If you want to attend a private school, the cap on tuition payments is roughly $25,000 per year. (Usually, this maximum increases slightly with each passing year.) The Bill covers all tuition (no cap) on public schools.
Many students have questions about whether the GI Bill covers online classes and online degrees.
The great news is that the GI Bill does offer coverage for online, independent, and distance learning — so you will still be able to get benefits without worrying about finding the time for traditional on-campus learning.
You will also be covered for on-the-job training, certification and licensing reimbursement, and technical training. This means you have tons of options when it comes to how you would prefer to learn and the kinds of things you would like to study.
The Yellow Ribbon Program
Depending on the educational institution you have chosen, you may not be covered under the Bill for 100% of your tuition and additional education-related expenses.
Do not worry, you may still be entitled to benefits within the Yellow Ribbon Program.
Under this program, the Department of Veterans Affairs and the school itself split educational costs not covered by the Bill. This means that you could only have to pay for a small part of your education, or that it will be covered entirely. IMBC, for example, is a member of this program, so enrolling here would make you eligible.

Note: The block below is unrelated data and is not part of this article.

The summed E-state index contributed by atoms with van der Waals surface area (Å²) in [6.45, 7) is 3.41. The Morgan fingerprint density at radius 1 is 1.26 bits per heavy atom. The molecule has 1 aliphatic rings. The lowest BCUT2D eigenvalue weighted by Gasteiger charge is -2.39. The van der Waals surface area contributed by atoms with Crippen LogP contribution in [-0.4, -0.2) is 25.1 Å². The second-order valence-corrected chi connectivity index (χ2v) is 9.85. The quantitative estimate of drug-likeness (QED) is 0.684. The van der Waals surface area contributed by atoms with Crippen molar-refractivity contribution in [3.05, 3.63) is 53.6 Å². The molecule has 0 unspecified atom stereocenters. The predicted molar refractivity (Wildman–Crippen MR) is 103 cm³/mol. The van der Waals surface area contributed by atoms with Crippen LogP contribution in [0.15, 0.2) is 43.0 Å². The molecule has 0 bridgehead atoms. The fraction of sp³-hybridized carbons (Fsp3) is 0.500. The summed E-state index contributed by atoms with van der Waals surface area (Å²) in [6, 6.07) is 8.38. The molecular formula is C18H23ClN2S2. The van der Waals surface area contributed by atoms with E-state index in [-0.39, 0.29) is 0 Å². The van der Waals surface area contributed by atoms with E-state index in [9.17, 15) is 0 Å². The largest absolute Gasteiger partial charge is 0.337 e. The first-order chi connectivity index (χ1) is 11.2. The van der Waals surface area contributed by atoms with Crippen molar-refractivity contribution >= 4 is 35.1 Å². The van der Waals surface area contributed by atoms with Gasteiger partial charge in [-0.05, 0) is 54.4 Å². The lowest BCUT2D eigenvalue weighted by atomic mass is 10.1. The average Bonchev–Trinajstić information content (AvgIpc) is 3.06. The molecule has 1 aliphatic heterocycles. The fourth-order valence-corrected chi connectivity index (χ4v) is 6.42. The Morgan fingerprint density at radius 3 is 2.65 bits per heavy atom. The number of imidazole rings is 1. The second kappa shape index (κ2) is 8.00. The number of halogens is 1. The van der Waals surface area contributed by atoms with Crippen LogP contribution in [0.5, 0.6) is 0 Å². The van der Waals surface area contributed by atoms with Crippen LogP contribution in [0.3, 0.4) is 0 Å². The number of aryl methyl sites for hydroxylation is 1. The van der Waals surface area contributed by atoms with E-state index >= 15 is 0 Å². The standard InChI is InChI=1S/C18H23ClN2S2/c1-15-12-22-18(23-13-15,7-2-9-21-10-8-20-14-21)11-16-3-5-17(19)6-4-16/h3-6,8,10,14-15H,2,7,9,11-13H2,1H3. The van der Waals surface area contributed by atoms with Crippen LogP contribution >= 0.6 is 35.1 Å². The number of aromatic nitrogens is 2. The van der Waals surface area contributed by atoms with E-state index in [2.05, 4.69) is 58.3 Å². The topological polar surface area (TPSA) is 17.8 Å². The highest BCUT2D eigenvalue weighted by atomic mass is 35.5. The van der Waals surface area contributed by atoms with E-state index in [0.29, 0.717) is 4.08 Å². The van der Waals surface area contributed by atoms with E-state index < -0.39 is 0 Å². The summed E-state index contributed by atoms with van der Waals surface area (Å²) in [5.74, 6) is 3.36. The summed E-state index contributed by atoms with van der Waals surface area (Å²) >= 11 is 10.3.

Learn more here about whether or not you can apply for the Yellow Ribbon Program.
A Closer Look at the GI Bill Housing Allowance
Now, let us talk about the Post-9/11 GI Bill benefits in regard to your housing allowance and options.
As with your tuition and fee coverage, exactly how much of a stipend you get depends on the nature of your service and your specific course load.
You will usually get a monthly allowance that is equal to the cost of living in the city where the school’s main campus is located. The allowance that you get is the amount that someone who has dependents would receive, even if you do not currently have any dependents.
However, in 2020, the Bill will provide a housing stipend based on the city where you take the highest number of classes, even if that city is not the same location as the school’s main campus.
Other Things to Know
Let’s quickly go over a few other things you need to know about the GI Bill.
If you want to change schools, the process is fairly similar to the original application process.
You can apply for this change online, and check the status online as you normally would.
If you have served for at least six years, and if you can serve four more years, you are able to transfer your GI Bill benefits to your children. You can initiate the transfer if you are not interested in attending school, or if you know you likely will not have time to finish a degree you have already started.